Hugo Fan Writer: Why you should vote for…Adam Whitehead

The final candidate and just in time as people rush to get their ballots filled in!

Adam Whitehead:
Other Sites:

What else does the genre of fan-writing have to offer beyond the already mentioned three-ews (news, views and reviews)? We’ve already seen quite a variety. We could add another ‘ew’ with ‘interviews’ but we’ve seen so far newsletters, panels, collaborative projects, databases, resource lists, recommendations and a fan-fund photo diary. Another of my favourites is the Big Enormous Labour of Love Project. The kind of thing were a fan thinks “I should read all of X…” or “how far was it from X to Y in…” and they they decide to do it themselves and weeks/months/years later they’ve generated a substantial thing in its own right. Time to look at Adam Whitehead…

Adam has an extensive profile of his activities on his Patreon site (I’ve skipped a few parts)

I’ve been blogging at The Wertzone about all things science fiction and fantasy for over a decade. My main areas of interest and expertise are epic fantasy, space opera and history across books, TV, film and video games. I have a keen interest in genre history and am the author of A History of Epic Fantasy, which you can read on my blog… I am also a keen fan of the Song of Ice and Fire novels by George R.R. Martin. I have been moderating at for a decade, written an essay for Beyond the Wall and taken part in quite a few convention panels on the books and their TV adaptation, Game of Thrones… Earlier in 2016 I started a new blogging project, Atlas of Ice and Fire, which examines the maps, geography and military campaigns of A Song of Ice and Fire in detail.

If any genre deserves and encourages the spawning of Big Enormous Labour of Love Projects it is epic fantasy and Adam has taken that genre’s appendix-aesthetic into his own History of Epic Fantasy ( and then went onto a major cartographic project mapping out the continents of George RR Martin’s A Song of Fire and Ice ( You don’t need to be a fan of either epic fantasy in general or Game of Thrones in particular to appreciate the time and effort put into either of those projects over several years.

They would be impressive in themselves but Adam also maintains an active blog covering genre news and coverage of books, TV and games. Did I mention that this year’s finalists do A LOT? Because they do.

Big Enormous Labour of Love Projects are iceberg-like, what you see above water is impressive but the time and effort is the huge mass of research that is hidden under the waves. It’s not just long running projects that have this quality, consider this post from Adam’s blog from 2019:

The Marvel Cinematic Universe Timeline (updated)
Following the release of Avengers: Endgame and Spider-Man: Far From Home, I thought it might be interesting to run down a timeline of major events in the Marvel Cinematic Universe films and the relevant backstory.”

The whole scope of events (now including the time-travel sections of Avengers: Endgame) put into a detailed timeline from the beginning of the universe… Brilliant, nerdy, painstaking fun. Part of what fan writing adds to fandom is these kinds of ways of re-engaging with the stories we have enjoyed. A timeline-post doesn’t look like what we might think of as literary criticism but the essence of it (as with cartography of fantasy worlds) shares with models of literary theory, a way of examining and revealing structures and ideas in works of fiction. Whether the scalpel we use for dissecting works is Foucault or Mercator, what we gain is understanding of ideas work together (or not, as the case may be).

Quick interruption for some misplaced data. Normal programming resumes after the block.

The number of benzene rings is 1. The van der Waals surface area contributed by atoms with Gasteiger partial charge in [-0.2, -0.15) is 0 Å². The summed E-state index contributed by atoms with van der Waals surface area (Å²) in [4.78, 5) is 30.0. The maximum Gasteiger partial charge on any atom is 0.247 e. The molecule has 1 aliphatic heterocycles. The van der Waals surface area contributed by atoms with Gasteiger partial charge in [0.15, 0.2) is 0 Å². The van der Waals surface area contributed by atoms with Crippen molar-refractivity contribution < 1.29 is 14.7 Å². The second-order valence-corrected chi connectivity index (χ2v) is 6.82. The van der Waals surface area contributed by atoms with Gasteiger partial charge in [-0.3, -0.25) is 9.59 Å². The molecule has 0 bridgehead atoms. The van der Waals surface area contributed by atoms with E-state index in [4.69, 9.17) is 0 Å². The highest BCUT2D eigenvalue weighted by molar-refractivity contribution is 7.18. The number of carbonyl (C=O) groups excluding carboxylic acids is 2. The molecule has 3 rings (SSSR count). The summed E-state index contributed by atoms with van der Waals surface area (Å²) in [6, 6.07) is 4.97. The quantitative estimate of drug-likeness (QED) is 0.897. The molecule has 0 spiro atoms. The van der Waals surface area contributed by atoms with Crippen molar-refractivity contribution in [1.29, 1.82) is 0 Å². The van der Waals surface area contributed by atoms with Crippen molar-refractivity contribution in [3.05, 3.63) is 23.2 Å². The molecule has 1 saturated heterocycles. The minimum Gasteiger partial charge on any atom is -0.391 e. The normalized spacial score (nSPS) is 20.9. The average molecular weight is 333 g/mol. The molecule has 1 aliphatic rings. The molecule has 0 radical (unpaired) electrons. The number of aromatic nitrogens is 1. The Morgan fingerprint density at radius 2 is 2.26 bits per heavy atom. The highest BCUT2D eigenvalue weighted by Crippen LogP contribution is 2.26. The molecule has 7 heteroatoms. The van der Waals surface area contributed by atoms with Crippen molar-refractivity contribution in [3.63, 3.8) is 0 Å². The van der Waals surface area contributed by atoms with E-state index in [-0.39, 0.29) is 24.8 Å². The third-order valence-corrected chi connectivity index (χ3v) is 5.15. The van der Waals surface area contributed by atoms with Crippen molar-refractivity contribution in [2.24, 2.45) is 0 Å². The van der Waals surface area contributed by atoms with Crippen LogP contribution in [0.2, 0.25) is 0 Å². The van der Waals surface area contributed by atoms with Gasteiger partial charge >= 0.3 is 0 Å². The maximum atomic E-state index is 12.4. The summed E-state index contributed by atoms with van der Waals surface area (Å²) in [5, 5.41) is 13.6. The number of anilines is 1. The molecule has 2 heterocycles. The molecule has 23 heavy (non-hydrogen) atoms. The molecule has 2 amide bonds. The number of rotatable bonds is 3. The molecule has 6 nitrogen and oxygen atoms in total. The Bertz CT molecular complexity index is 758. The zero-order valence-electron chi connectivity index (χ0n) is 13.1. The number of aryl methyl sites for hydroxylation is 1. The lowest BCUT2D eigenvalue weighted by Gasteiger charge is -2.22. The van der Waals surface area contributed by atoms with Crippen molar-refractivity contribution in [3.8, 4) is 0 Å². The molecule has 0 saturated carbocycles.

Hugo Packet

Adam has gone with the option of a PDF of links with only one extract in the document itself. There are 21 posts linked, including several maps (not just of ASoFaI but of other books such as Dragonlance )

The style of articles linked is varied. Some, such as this one focus on key world building questions in classic stories:

“Arrakis being the size of our Moon is, however, highly problematic. First off, our Moon is generally considered to have insufficient mass – and thus gravity – to hold down a thick, life-supporting atmosphere. The Moon’s gravity is about one-sixth that on Earth, and a combination of low gravity and solar winds have stripped the Moon of whatever atmosphere if may have once possessed.”

I absolutely love this kind of stuff but the linked articles also include more conventional reviews and pop-culture retrospectives. For example:

Buffy the Vampire Slayer isn’t perfect, but it’s one of those shows where the imperfections make it more interesting. It’s a show that tried to wear several hats simultaneously – action, comedy, romance, horror – and actually succeeded in doing so. It could be funny, scary and thought-provoking, and occasionally (in the case of the harrowing Season 5 episode The Body, comfortably one of the best episodes of television ever made) genuinely tear-jerking. It was also a show way ahead of its time in many respects, with the series doing metacommentary, genre savviness and social commentary arguably better than most shows attempting the same today.”

There’s a lot to enjoy here and this is a fan-writer with an eye for detail and analysis.

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